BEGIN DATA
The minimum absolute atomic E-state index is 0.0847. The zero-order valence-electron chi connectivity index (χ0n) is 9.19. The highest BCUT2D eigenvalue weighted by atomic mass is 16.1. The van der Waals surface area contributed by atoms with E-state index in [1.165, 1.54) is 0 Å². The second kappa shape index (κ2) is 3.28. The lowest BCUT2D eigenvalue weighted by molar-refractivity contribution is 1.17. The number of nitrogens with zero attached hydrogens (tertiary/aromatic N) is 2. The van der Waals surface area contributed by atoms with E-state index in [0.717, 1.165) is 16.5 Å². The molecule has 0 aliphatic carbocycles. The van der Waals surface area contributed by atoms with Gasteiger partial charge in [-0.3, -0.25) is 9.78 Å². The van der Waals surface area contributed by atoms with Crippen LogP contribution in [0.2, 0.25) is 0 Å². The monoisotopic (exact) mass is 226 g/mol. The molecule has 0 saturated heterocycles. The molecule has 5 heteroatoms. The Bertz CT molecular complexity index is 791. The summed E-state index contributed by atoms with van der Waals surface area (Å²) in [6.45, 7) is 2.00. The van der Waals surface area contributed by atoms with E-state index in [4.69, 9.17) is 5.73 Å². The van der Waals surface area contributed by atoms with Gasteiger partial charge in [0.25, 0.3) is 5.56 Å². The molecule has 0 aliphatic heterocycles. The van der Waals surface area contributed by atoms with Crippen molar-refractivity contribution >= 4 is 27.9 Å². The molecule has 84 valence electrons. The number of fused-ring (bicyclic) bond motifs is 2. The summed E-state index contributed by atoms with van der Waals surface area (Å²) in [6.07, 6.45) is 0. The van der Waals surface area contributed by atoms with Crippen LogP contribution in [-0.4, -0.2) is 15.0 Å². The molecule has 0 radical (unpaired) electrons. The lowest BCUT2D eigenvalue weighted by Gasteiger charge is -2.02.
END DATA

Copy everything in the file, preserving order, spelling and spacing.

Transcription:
The minimum absolute atomic E-state index is 0.0847. The zero-order valence-electron chi connectivity index (χ0n) is 9.19. The highest BCUT2D eigenvalue weighted by atomic mass is 16.1. The van der Waals surface area contributed by atoms with E-state index in [1.165, 1.54) is 0 Å². The second kappa shape index (κ2) is 3.28. The lowest BCUT2D eigenvalue weighted by molar-refractivity contribution is 1.17. The number of nitrogens with zero attached hydrogens (tertiary/aromatic N) is 2. The van der Waals surface area contributed by atoms with E-state index in [0.717, 1.165) is 16.5 Å². The molecule has 0 aliphatic carbocycles. The van der Waals surface area contributed by atoms with Gasteiger partial charge in [-0.3, -0.25) is 9.78 Å². The van der Waals surface area contributed by atoms with Crippen LogP contribution in [0.2, 0.25) is 0 Å². The monoisotopic (exact) mass is 226 g/mol. The molecule has 0 saturated heterocycles. The molecule has 5 heteroatoms. The Bertz CT molecular complexity index is 791. The summed E-state index contributed by atoms with van der Waals surface area (Å²) in [6.45, 7) is 2.00. The van der Waals surface area contributed by atoms with E-state index in [4.69, 9.17) is 5.73 Å². The van der Waals surface area contributed by atoms with Gasteiger partial charge in [0.25, 0.3) is 5.56 Å². The molecule has 0 aliphatic heterocycles. The van der Waals surface area contributed by atoms with Crippen molar-refractivity contribution >= 4 is 27.9 Å². The molecule has 84 valence electrons. The number of fused-ring (bicyclic) bond motifs is 2. The summed E-state index contributed by atoms with van der Waals surface area (Å²) in [6.07, 6.45) is 0. The van der Waals surface area contributed by atoms with Crippen LogP contribution in [-0.4, -0.2) is 15.0 Å². The molecule has 0 radical (unpaired) electrons. The lowest BCUT2D eigenvalue weighted by Gasteiger charge is -2.02.